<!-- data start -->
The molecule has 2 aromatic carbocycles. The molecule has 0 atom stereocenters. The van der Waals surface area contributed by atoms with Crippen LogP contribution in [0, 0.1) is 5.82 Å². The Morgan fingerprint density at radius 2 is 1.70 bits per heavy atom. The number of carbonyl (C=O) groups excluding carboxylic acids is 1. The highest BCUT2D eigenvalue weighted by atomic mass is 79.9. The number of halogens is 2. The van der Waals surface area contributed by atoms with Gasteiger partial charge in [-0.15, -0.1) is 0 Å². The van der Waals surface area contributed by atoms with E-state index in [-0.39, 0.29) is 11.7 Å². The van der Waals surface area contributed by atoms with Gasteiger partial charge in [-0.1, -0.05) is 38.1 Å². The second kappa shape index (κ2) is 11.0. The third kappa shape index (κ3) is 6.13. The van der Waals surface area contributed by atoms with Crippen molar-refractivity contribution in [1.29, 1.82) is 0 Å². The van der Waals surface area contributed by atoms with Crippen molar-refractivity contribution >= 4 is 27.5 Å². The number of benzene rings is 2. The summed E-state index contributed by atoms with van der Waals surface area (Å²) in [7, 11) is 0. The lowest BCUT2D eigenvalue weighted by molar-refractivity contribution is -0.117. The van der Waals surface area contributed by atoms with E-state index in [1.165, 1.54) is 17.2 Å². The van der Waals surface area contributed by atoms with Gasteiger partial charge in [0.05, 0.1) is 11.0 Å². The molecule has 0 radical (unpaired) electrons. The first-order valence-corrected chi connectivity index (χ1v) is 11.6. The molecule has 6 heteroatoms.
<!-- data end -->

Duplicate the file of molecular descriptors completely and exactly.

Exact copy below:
The molecule has 2 aromatic carbocycles. The molecule has 0 atom stereocenters. The van der Waals surface area contributed by atoms with Crippen LogP contribution in [0, 0.1) is 5.82 Å². The Morgan fingerprint density at radius 2 is 1.70 bits per heavy atom. The number of carbonyl (C=O) groups excluding carboxylic acids is 1. The highest BCUT2D eigenvalue weighted by atomic mass is 79.9. The number of halogens is 2. The van der Waals surface area contributed by atoms with Gasteiger partial charge in [-0.15, -0.1) is 0 Å². The van der Waals surface area contributed by atoms with E-state index in [-0.39, 0.29) is 11.7 Å². The van der Waals surface area contributed by atoms with Gasteiger partial charge in [-0.1, -0.05) is 38.1 Å². The second kappa shape index (κ2) is 11.0. The third kappa shape index (κ3) is 6.13. The van der Waals surface area contributed by atoms with Crippen molar-refractivity contribution in [1.29, 1.82) is 0 Å². The van der Waals surface area contributed by atoms with Crippen molar-refractivity contribution >= 4 is 27.5 Å². The number of benzene rings is 2. The summed E-state index contributed by atoms with van der Waals surface area (Å²) in [7, 11) is 0. The lowest BCUT2D eigenvalue weighted by molar-refractivity contribution is -0.117. The van der Waals surface area contributed by atoms with E-state index in [1.165, 1.54) is 17.2 Å². The van der Waals surface area contributed by atoms with Gasteiger partial charge in [0.05, 0.1) is 11.0 Å². The molecule has 0 radical (unpaired) electrons. The first-order valence-corrected chi connectivity index (χ1v) is 11.6. The molecule has 6 heteroatoms.